Reflections by Jerry Webber

Saturday, June 25, 2011

Protected from Nothing; Sustained in All Things

I offered a Benediction today for some folks who had gathered together around some common soul-yearnings. Some in this particular gathering had come by themselves from many miles away in hopes of finding a moment's-worth of companionship for the inner journey. A few of them live and work on spiritual frontiers that cause them to feel a deep aloneness. Some were walking through difficult and dark days.

I was asked spur-of-the-moment to offer the final words that would send the group back out onto the next life-road, so I had not rehearsed an eloquent or challenging Benediction. I was caught a bit off-guard when I was called upon to offer the parting words of blessing.

Really, I'm not sure what all I said in that Benediction. I wanted to keep it simple, yet give something that the folks could carry onto the road that lay ahead. So I said a couple of rambling things.

Then, as I closed, I had one of those moments -- I suppose we all have them at various times -- when in a split second I decide whether I'm going to say a particular thing or not. In that fraction of a moment, I consider about two dozen really good reasons not to say what I had thought of saying, but also one or two really good reasons to leave those particular words with the group.

In that moment, I decided, "Yes, I need to say this." So the words jumped out.

They are words that have become a kind of personal mantra for me in recent months. I heard James Finley make a statement a year and a half ago, then I paraphrased his words for myself, and now almost daily use the words to remind me of how God is present to me and in me. With these words I ended my Benediction:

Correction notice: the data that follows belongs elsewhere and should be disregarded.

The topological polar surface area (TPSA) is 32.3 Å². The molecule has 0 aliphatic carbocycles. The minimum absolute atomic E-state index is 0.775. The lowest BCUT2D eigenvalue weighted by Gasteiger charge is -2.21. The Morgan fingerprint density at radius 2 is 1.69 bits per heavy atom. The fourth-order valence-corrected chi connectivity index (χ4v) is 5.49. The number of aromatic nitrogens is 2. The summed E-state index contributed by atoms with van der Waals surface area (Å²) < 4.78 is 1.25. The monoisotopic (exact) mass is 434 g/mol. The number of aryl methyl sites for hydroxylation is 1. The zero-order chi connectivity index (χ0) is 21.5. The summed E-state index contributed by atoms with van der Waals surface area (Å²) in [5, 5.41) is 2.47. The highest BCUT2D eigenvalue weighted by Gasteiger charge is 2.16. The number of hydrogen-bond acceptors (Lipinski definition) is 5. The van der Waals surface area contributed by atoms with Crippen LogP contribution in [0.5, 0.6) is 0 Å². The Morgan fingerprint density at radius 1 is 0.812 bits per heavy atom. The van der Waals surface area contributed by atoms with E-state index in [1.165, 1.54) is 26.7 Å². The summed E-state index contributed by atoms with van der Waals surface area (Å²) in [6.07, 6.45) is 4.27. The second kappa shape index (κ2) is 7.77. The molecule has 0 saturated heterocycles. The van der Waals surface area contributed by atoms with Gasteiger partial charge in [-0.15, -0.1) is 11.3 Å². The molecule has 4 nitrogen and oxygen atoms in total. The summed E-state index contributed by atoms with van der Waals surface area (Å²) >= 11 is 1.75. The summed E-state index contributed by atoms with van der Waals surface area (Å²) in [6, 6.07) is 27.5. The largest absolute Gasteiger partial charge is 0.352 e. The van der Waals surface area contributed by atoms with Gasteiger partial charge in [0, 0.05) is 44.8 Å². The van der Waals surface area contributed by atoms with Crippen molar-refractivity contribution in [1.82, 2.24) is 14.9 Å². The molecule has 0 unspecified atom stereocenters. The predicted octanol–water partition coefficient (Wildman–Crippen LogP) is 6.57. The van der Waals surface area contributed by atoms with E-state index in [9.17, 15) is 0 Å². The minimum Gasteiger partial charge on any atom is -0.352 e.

God's love protects us from nothing; but God's love sustains us in all things.

For today, this statement speaks to what I believe about God, God's love, and my life. (I say "for today" because I find that as the questions shift for me, so do the things I can say with assurance.) I believe this. It lines up true to my experience and to the experience of others with whom I walk.

I've come to this out of a religious system that believed if I did the right things and said the right things and lived the right way, then God would protect me from all the bad and hurtful things in life. That fantasy got shattered for me a number of years ago. A huge part of my personal pain through those years came from having the illusion shattered . . . the illusion that God would protect me from hurt, pain and the "bad things" of life.

Slowly I began to trade in my "worthiness-system", especially when I noticed the intensity with which many of the saints and major spiritual figures throughout history suffered. I've yet to find a single canonized "saint" who did not undergo intense suffering, physical maladies or persecutions.

I am not shielded from anything that is common to the human condition. Nor are you. At the same time, I have never been more convinced that despite the fact that I am and you are subject to everything that is a part of the human condition, we are sustained, upheld and given hope in all things. Nothing -- not a single thing -- stands outside God's care. The iconic image of the cross says in imaged form what words fall short at saying . . . that God takes even the worst that can happen in our human experience and sustain us in love. God sustains always.

I have to confess that while I believe this statement is true to the nature of God, and while I believe it is true for myself, it is sometimes very difficult to believe for someone I love. When I sit with a dear friend who feels devastated by news that has come and who faces an unknown future, everything within me wants to scream out, "God, protect him from this!!!"

When I talk with a friend who is sliding into a pit of depression, and it's clear that the hole is going to be deep and long-lasting, I want to yell my prayer, "God, don't let this happen!!"

In short, I want to suspend the laws of God's love for a moment all for the benefit of a friend. I don't want to see her suffer, I don't want him to experience this pain. But I really do know better. God's love protects us from nothing; but God's love sustains us in everything.

So today after that Benediction, a Quaker friend I had not seen in many years sought me out immediately. She's one of the wisest, most grounded women I've ever known, and in recent years has faced some challenges that have been extraordinary. She looked me squarely in the eyes and said slyly, "I heard what you prayed." I was a bit embarrassed. She continued, "And it's true. God didn't keep any of these challenges away from me, but I've been sustained through all of them."

So it is for all of us.

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